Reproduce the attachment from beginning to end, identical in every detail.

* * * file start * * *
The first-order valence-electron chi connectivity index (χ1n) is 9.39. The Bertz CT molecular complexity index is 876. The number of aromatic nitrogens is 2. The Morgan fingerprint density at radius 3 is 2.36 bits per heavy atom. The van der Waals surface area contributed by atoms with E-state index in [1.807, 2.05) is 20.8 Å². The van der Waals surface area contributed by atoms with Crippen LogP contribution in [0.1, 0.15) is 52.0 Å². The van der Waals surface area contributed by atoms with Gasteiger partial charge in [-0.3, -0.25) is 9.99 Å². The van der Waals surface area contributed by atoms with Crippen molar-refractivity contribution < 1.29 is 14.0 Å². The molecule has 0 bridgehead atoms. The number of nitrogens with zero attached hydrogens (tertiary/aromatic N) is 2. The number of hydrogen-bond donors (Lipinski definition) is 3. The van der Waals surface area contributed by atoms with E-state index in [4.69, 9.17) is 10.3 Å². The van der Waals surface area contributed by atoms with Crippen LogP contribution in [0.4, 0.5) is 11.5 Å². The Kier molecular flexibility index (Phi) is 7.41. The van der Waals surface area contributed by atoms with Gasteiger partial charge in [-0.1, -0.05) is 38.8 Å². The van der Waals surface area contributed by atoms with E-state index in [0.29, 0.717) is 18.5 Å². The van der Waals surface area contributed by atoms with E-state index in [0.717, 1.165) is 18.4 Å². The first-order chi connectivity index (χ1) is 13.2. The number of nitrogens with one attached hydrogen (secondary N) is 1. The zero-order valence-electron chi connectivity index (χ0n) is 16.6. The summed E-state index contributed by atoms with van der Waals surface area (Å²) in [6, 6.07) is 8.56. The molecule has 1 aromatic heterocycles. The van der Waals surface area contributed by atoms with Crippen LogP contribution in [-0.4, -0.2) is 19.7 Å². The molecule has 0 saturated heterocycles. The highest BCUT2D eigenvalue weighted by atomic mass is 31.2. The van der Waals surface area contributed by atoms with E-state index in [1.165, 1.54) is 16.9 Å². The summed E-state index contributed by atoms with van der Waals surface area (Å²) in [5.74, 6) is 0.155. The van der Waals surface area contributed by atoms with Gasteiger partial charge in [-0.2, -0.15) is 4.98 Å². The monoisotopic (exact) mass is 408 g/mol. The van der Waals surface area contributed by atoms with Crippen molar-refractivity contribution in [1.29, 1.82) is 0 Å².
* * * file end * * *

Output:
The first-order valence-electron chi connectivity index (χ1n) is 9.39. The Bertz CT molecular complexity index is 876. The number of aromatic nitrogens is 2. The Morgan fingerprint density at radius 3 is 2.36 bits per heavy atom. The van der Waals surface area contributed by atoms with E-state index in [1.807, 2.05) is 20.8 Å². The van der Waals surface area contributed by atoms with Crippen LogP contribution in [0.1, 0.15) is 52.0 Å². The van der Waals surface area contributed by atoms with Gasteiger partial charge in [-0.3, -0.25) is 9.99 Å². The van der Waals surface area contributed by atoms with Crippen molar-refractivity contribution < 1.29 is 14.0 Å². The molecule has 0 bridgehead atoms. The number of nitrogens with zero attached hydrogens (tertiary/aromatic N) is 2. The number of hydrogen-bond donors (Lipinski definition) is 3. The van der Waals surface area contributed by atoms with E-state index in [4.69, 9.17) is 10.3 Å². The van der Waals surface area contributed by atoms with Crippen LogP contribution in [0.4, 0.5) is 11.5 Å². The Kier molecular flexibility index (Phi) is 7.41. The van der Waals surface area contributed by atoms with Gasteiger partial charge in [-0.1, -0.05) is 38.8 Å². The van der Waals surface area contributed by atoms with E-state index in [0.29, 0.717) is 18.5 Å². The van der Waals surface area contributed by atoms with E-state index in [0.717, 1.165) is 18.4 Å². The first-order chi connectivity index (χ1) is 13.2. The number of nitrogens with one attached hydrogen (secondary N) is 1. The zero-order valence-electron chi connectivity index (χ0n) is 16.6. The summed E-state index contributed by atoms with van der Waals surface area (Å²) in [6, 6.07) is 8.56. The molecule has 1 aromatic heterocycles. The van der Waals surface area contributed by atoms with Crippen LogP contribution in [-0.4, -0.2) is 19.7 Å². The molecule has 0 saturated heterocycles. The highest BCUT2D eigenvalue weighted by atomic mass is 31.2. The van der Waals surface area contributed by atoms with E-state index in [1.165, 1.54) is 16.9 Å². The summed E-state index contributed by atoms with van der Waals surface area (Å²) in [5.74, 6) is 0.155. The van der Waals surface area contributed by atoms with Gasteiger partial charge in [-0.2, -0.15) is 4.98 Å². The monoisotopic (exact) mass is 408 g/mol. The van der Waals surface area contributed by atoms with Crippen molar-refractivity contribution in [1.29, 1.82) is 0 Å².